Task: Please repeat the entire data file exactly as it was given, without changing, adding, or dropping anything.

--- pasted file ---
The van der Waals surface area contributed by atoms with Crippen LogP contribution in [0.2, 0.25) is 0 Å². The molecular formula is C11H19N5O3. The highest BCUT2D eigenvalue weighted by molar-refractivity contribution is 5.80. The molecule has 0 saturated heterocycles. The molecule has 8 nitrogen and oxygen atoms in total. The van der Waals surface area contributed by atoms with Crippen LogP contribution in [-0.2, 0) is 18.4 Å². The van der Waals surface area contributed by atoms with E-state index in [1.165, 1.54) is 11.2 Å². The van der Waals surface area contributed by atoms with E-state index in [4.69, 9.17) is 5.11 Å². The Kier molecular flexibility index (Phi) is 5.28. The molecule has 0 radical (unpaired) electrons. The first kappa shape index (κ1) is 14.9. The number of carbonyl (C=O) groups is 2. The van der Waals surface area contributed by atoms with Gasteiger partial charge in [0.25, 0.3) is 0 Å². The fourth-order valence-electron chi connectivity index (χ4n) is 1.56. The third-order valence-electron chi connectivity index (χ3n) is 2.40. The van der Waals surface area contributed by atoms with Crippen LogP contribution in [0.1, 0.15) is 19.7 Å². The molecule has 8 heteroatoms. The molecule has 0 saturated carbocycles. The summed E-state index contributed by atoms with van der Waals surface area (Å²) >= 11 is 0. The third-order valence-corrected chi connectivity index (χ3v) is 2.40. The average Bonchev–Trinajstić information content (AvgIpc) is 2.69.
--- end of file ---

The van der Waals surface area contributed by atoms with Crippen LogP contribution in [0.2, 0.25) is 0 Å². The molecular formula is C11H19N5O3. The highest BCUT2D eigenvalue weighted by molar-refractivity contribution is 5.80. The molecule has 0 saturated heterocycles. The molecule has 8 nitrogen and oxygen atoms in total. The van der Waals surface area contributed by atoms with Crippen LogP contribution in [-0.2, 0) is 18.4 Å². The van der Waals surface area contributed by atoms with E-state index in [1.165, 1.54) is 11.2 Å². The van der Waals surface area contributed by atoms with E-state index in [4.69, 9.17) is 5.11 Å². The Kier molecular flexibility index (Phi) is 5.28. The molecule has 0 radical (unpaired) electrons. The first kappa shape index (κ1) is 14.9. The number of carbonyl (C=O) groups is 2. The van der Waals surface area contributed by atoms with Gasteiger partial charge in [0.25, 0.3) is 0 Å². The fourth-order valence-electron chi connectivity index (χ4n) is 1.56. The third-order valence-electron chi connectivity index (χ3n) is 2.40. The van der Waals surface area contributed by atoms with Crippen LogP contribution in [0.1, 0.15) is 19.7 Å². The molecule has 8 heteroatoms. The molecule has 0 saturated carbocycles. The summed E-state index contributed by atoms with van der Waals surface area (Å²) >= 11 is 0. The third-order valence-corrected chi connectivity index (χ3v) is 2.40. The average Bonchev–Trinajstić information content (AvgIpc) is 2.69.